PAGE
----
Why is God a “He?”
Like most people, I went through a Bobby McFerrin phase (wait, you didn’t?) during which I discovered his rendition of Psalm 23. I genuinely enjoyed the song and yet was unaware of McFerrin’s usage of “she” throughout the verses, due largely to the poor audio quality of mp3s around the turn of the century – I thought it was just fuzz. In spite of this, I could not escape the Gloria at the end, when he sings:
Glory to the Mother,
And the Daughter,
And the Holy of Holies.
Even typing that out makes me feel like I need to wash my hands…
I’ve encountered people here and there who might refer to God in the feminine form or call him Gaia, which is some sort of female earth goddess (depending on who you ask). This is a bit more glaring than a priest editing out every “he” and “him” from the passion narrative on Palm Sunday or others trying to be inclusive by adding an, “and women” to Jesus’s call to be fishers of men – or to the occasional Eucharistic prayer. But why does it matter in the first place? Why is God referred to in the masculine throughout theology and scripture?
I’m sure reasons for the gender-switch vary greatly. Women have been getting the shaft for too long, so I’m just going to do it; In the ancient world, God needed to be male or else the Jews wouldn’t have taken him seriously; God is neither masculine or feminine, but contains the fullness of both, so it doesn’t matter if I refer to her as female.
Interestingly enough, the basis for last argument is true and stands as the most theologically sound that I’ve encountered. In spite of our understand of God containing both masculinity and femininity, the masculine preference persists and for good reason. We are, of course, discussing what we call God, which is simply one aspect of a relationship. So we have to ask, what is the masculine role in a relationship?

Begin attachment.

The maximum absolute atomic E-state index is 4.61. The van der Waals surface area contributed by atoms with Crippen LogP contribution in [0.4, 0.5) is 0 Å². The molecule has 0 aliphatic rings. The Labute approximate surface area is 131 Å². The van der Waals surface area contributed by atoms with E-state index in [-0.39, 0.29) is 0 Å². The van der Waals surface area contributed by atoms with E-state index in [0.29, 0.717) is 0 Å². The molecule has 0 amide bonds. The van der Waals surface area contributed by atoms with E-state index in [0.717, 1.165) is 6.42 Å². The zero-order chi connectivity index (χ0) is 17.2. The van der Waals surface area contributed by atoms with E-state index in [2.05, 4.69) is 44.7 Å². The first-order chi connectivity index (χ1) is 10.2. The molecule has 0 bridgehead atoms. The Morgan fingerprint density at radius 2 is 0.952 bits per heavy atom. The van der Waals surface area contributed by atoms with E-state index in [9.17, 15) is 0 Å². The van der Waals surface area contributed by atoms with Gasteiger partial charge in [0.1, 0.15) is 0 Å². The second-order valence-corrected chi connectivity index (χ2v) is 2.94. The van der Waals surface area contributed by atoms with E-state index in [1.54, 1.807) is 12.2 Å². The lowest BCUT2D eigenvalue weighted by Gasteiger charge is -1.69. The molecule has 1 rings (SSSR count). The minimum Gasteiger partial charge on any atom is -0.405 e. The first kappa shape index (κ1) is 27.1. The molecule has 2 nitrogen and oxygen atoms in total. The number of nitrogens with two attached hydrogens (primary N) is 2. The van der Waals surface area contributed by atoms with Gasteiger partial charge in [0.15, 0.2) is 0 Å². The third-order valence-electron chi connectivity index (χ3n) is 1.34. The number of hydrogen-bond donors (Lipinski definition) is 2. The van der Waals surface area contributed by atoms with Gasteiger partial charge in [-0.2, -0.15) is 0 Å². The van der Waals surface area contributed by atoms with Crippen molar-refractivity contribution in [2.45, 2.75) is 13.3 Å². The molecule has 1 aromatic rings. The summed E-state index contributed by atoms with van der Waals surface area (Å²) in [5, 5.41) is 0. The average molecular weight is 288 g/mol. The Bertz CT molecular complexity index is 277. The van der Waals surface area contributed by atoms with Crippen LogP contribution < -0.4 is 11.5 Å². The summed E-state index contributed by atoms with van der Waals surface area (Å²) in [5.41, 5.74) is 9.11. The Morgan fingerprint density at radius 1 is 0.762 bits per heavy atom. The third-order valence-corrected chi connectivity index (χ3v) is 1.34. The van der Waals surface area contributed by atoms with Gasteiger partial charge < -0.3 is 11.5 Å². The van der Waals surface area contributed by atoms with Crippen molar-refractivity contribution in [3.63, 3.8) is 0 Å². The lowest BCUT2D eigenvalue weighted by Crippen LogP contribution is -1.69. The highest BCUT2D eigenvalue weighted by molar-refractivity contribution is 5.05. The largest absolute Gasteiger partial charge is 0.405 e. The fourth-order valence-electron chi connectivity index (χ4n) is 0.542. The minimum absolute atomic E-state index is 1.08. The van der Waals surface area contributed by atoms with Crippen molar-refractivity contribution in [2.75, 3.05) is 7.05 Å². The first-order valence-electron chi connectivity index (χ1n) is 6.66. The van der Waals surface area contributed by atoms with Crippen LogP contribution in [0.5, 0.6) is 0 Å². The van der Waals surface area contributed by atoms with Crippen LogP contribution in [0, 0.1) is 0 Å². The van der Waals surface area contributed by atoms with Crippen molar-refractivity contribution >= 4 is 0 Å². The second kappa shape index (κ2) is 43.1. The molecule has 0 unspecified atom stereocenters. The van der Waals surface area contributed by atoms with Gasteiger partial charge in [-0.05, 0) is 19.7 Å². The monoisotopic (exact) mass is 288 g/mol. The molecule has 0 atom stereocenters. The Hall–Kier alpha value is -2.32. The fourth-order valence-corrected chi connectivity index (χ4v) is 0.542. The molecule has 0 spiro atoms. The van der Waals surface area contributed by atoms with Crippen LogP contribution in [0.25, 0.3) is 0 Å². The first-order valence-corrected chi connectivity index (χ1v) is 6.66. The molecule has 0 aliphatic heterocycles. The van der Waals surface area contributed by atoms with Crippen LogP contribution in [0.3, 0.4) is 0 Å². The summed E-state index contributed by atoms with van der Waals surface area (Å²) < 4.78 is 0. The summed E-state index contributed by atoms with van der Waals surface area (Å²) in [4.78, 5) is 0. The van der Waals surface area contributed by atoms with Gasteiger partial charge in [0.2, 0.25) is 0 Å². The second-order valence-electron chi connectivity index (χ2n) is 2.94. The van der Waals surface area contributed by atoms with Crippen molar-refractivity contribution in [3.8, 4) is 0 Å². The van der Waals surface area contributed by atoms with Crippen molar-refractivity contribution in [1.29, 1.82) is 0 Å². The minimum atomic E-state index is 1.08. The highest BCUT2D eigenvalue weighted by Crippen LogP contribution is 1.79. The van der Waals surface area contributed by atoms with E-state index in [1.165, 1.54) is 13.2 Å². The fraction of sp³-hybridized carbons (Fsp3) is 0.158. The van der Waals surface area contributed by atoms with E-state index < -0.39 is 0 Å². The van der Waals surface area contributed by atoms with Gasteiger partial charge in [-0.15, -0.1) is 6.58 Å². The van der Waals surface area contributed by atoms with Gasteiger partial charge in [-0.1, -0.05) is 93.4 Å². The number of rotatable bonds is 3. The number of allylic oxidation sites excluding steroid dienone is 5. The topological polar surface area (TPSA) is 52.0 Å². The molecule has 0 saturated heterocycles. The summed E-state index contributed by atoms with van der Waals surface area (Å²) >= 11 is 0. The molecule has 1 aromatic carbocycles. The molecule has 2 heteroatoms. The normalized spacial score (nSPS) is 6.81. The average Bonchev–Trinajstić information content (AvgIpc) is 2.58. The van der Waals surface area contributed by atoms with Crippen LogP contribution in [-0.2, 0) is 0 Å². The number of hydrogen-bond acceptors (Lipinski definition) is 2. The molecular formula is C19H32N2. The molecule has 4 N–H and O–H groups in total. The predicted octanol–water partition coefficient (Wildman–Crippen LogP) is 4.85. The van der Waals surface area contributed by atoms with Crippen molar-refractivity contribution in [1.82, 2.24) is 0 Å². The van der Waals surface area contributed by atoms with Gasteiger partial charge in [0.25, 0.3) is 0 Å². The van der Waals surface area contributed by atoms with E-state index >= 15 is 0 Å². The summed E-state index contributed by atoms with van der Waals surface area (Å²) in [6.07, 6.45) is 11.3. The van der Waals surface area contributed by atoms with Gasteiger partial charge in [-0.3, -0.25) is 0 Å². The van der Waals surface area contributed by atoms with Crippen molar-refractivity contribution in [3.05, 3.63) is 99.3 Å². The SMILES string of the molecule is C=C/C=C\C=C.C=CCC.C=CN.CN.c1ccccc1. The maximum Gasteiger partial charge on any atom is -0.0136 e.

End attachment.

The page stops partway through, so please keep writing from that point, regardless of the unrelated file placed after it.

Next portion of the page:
The roles and desire between a man and woman are reciprocal.* A man wants to love so that he can be loved in return; he prepares to propose to his beloved, hears about the desired ring from her best friend, buys the ring, takes it back when she changes her mind on the cut (no, this didn’t happen to me. Really. No, really), picks the time and place. When all of the conditions have been met and the time is right, he kneels before her and taking his life and future in his hands, presents all that he is to her. Why does he offer such profound love? For the sole desire that it will be reciprocated. The woman, on the other hand, is enormously happy that her beau has finally proposed, as she has been waiting for this moment her entire life. Why has she been waiting instead taking the world by the horns and making the proposal? A woman wants to be loved so that she can love in return. So she says, yes.
If the Bible is a story about God and his people, a love story between the two, who is the initiator of the loving relationship? The answer is God, whose love is all-encompassing and He who wants to be loved in return. Does that make us all feminine? No, since we are actually either masculine or feminine, but it speaks to our role in relation to God’s love; we must recognize God’s love for us so that we can love him in return.
*It’s been a while since I’ve read it, but I believe this concept largely comes from JPII’s Love and Responsibility.